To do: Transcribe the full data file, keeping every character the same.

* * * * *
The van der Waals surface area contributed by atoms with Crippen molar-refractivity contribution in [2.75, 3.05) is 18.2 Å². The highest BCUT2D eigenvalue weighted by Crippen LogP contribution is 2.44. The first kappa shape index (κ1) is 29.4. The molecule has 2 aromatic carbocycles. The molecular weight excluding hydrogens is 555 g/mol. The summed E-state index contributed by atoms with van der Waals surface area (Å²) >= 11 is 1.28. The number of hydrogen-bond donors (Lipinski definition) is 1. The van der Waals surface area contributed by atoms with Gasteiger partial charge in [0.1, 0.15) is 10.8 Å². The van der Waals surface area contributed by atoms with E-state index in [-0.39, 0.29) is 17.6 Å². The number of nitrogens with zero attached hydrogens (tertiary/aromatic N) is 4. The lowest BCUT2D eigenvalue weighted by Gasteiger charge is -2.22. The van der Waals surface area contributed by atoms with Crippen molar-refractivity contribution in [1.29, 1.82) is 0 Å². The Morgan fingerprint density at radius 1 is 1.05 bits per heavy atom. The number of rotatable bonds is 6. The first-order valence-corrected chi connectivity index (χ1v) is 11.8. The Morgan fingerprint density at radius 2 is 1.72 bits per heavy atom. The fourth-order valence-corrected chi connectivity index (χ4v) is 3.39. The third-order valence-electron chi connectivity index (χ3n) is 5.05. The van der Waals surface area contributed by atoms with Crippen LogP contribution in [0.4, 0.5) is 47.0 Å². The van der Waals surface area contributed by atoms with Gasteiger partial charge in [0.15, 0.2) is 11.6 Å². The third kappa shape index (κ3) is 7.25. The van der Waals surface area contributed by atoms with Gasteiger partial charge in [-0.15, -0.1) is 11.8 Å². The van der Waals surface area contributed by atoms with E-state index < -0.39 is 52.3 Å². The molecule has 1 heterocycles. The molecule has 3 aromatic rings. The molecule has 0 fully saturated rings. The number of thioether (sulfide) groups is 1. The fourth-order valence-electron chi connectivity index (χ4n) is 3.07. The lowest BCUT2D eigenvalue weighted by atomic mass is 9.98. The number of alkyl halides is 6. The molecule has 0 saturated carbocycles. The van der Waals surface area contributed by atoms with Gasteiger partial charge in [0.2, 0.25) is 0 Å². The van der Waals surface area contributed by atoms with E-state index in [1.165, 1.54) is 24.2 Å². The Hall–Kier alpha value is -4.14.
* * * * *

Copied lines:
The van der Waals surface area contributed by atoms with Crippen molar-refractivity contribution in [2.75, 3.05) is 18.2 Å². The highest BCUT2D eigenvalue weighted by Crippen LogP contribution is 2.44. The first kappa shape index (κ1) is 29.4. The molecule has 2 aromatic carbocycles. The molecular weight excluding hydrogens is 555 g/mol. The summed E-state index contributed by atoms with van der Waals surface area (Å²) >= 11 is 1.28. The number of hydrogen-bond donors (Lipinski definition) is 1. The van der Waals surface area contributed by atoms with Gasteiger partial charge in [0.1, 0.15) is 10.8 Å². The van der Waals surface area contributed by atoms with E-state index in [-0.39, 0.29) is 17.6 Å². The number of nitrogens with zero attached hydrogens (tertiary/aromatic N) is 4. The lowest BCUT2D eigenvalue weighted by Gasteiger charge is -2.22. The van der Waals surface area contributed by atoms with Crippen molar-refractivity contribution in [1.29, 1.82) is 0 Å². The Morgan fingerprint density at radius 1 is 1.05 bits per heavy atom. The number of rotatable bonds is 6. The first-order valence-corrected chi connectivity index (χ1v) is 11.8. The Morgan fingerprint density at radius 2 is 1.72 bits per heavy atom. The fourth-order valence-corrected chi connectivity index (χ4v) is 3.39. The third-order valence-electron chi connectivity index (χ3n) is 5.05. The van der Waals surface area contributed by atoms with Crippen LogP contribution in [0.4, 0.5) is 47.0 Å². The van der Waals surface area contributed by atoms with Gasteiger partial charge in [0.15, 0.2) is 11.6 Å². The third kappa shape index (κ3) is 7.25. The van der Waals surface area contributed by atoms with Gasteiger partial charge in [-0.15, -0.1) is 11.8 Å². The van der Waals surface area contributed by atoms with E-state index < -0.39 is 52.3 Å². The molecule has 1 heterocycles. The molecule has 3 aromatic rings. The molecule has 0 fully saturated rings. The number of thioether (sulfide) groups is 1. The fourth-order valence-electron chi connectivity index (χ4n) is 3.07. The lowest BCUT2D eigenvalue weighted by atomic mass is 9.98. The number of alkyl halides is 6. The molecule has 0 saturated carbocycles. The van der Waals surface area contributed by atoms with Gasteiger partial charge in [0.2, 0.25) is 0 Å². The van der Waals surface area contributed by atoms with E-state index in [1.165, 1.54) is 24.2 Å². The Hall–Kier alpha value is -4.14.